Customs and Border Protection's New Policy for Searching Devices Offers Thin Protection

Philadelphia CBP seized 709 pounds of cocaine concealed in cabinets and furniture shipped from Puerto Rico

Philadelphia CBP seized 709 pounds of cocaine concealed in cabinets and furniture shipped from Puerto Rico

On Sept. 13, 2017, the Electronic Frontier Foundation (EFF) and the American Civil Liberties Union (ACLU) filed a lawsuit against the federal government on behalf of 11 travelers (10 US citizens and one lawful permanent resident) whose smartphones and other electronic devices were searched without a warrant at the United States border. If officers are unable to conduct their search due to a locked device, they are expressly permitted to detain the device (subject to time and supervisory approval limitations) to complete their inspection.

Cope and Mackey also contend there isn't much difference between "basic" and "advanced" searches - that both are highly intrusive. In that decision, the Supreme Court held that, given the significant and unprecedented privacy interests that people have in their digital data, the Police could not conduct warrantless searches of the cell phones of people they arrest. He called it "an improvement", but said in a statement that it still allows, "far too many indiscriminate searches of innocent Americans". Rand Paul (R-KY) that would require a warrant for agents to search devices at the border.

The new directive still requires no suspicion at all when an advanced search implicates a "national security concern" - which is not clearly defined in the policy and is potentially vague enough to cover a wide array of scenarios - or when a search is not considered advanced.

The Supreme Court previously found that a routine search of any persons seeking admission to the US, and their personal effects, may be performed without reasonable suspicion, probable cause or a warrant. But even so-called "basic" searches can be incredibly invasive, exposing the intimate details of a person's life to government agents who never have to make a case for why they need to conduct the search.

Two weeks ago, the Knight Institute and the New York Times published roughly 240 complaints by travelers detailing the "traumatizing" and "highly inappropriate" electronic device searches they endured at worldwide airports and other USA borders.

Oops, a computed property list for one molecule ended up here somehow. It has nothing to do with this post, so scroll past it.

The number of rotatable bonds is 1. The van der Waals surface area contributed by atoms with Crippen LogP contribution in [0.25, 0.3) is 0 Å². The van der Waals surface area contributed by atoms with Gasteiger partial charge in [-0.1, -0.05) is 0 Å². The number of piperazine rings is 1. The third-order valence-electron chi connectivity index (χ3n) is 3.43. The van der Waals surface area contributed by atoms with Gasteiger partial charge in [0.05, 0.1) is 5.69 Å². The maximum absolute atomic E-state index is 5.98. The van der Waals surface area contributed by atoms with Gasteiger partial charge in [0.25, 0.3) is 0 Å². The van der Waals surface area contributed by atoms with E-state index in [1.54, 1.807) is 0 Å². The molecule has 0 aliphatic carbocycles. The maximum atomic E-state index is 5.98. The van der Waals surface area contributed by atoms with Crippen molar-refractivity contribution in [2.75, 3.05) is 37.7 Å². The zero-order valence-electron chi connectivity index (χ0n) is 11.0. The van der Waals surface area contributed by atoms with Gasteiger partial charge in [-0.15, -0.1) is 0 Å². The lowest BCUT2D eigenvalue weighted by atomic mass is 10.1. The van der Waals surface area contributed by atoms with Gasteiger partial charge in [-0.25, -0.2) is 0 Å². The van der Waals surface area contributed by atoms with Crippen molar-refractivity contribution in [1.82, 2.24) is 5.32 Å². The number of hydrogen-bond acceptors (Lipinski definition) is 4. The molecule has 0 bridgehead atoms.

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Last Friday, U.S. Customs and Border Protection (CBP) released a revised directive governing searches of travelers' electronic devices at U.S. borders, along with an updated privacy impact assessment of those searches.

Impact: The new policy does not prevent officers from searching protected information. Be aware, however, that even if you move content from your device to a cloud account, an advanced search of your device could still reveal deleted files and metadata.

The EFF/ACLU lawsuit alleges that border searches of electronic devices violate the First and Fourth Amendments to the U.S. Constitution when conducted without a warrant that is based on probable cause that the device contains data indicating the traveler has broken an immigration or customs law.

Second, consider your options when deciding whether to provide a password to unlock your device. The bottom line is that attorney-client, business and other sensitive information stored in an worldwide traveler's electronic device remains subject to search. Travelers who are not US citizens or lawful permanent residents may risk being denied entry. The CBP directive provides for certain procedures that must be followed before a search of such material can take place.

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Existing Razer Phone users will also benefit from the Netflix and Razer partnership with an over-the-air update later this month. Meanwhile, "all future Razer Phone releases" will come preloaded with the HDR and Dolby Digital Plus 5.1-capable firmware.

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